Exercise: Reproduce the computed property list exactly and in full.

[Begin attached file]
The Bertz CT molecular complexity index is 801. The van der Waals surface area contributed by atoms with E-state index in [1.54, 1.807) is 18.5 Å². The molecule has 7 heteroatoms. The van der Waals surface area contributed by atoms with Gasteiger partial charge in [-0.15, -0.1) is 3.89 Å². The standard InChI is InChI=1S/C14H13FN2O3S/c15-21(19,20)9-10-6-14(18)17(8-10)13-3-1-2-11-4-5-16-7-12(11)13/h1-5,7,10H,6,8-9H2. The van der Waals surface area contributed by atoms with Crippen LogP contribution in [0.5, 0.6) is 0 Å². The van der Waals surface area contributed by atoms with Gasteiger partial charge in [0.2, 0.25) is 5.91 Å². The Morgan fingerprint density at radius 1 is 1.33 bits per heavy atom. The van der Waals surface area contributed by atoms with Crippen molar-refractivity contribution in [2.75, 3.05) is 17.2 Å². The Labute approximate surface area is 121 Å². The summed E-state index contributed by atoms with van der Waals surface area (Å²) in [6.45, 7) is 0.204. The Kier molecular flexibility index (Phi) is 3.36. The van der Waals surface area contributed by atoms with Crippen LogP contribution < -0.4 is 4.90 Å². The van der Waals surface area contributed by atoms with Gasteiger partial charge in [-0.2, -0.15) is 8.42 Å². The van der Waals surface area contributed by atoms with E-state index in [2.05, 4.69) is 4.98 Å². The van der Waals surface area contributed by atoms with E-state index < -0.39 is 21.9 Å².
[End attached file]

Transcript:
The Bertz CT molecular complexity index is 801. The van der Waals surface area contributed by atoms with E-state index in [1.54, 1.807) is 18.5 Å². The molecule has 7 heteroatoms. The van der Waals surface area contributed by atoms with Gasteiger partial charge in [-0.15, -0.1) is 3.89 Å². The standard InChI is InChI=1S/C14H13FN2O3S/c15-21(19,20)9-10-6-14(18)17(8-10)13-3-1-2-11-4-5-16-7-12(11)13/h1-5,7,10H,6,8-9H2. The van der Waals surface area contributed by atoms with Crippen LogP contribution in [0.5, 0.6) is 0 Å². The van der Waals surface area contributed by atoms with Gasteiger partial charge in [0.2, 0.25) is 5.91 Å². The Morgan fingerprint density at radius 1 is 1.33 bits per heavy atom. The van der Waals surface area contributed by atoms with Crippen molar-refractivity contribution in [2.75, 3.05) is 17.2 Å². The Labute approximate surface area is 121 Å². The summed E-state index contributed by atoms with van der Waals surface area (Å²) in [6.45, 7) is 0.204. The Kier molecular flexibility index (Phi) is 3.36. The van der Waals surface area contributed by atoms with Crippen LogP contribution < -0.4 is 4.90 Å². The van der Waals surface area contributed by atoms with Gasteiger partial charge in [-0.2, -0.15) is 8.42 Å². The van der Waals surface area contributed by atoms with E-state index in [2.05, 4.69) is 4.98 Å². The van der Waals surface area contributed by atoms with E-state index < -0.39 is 21.9 Å².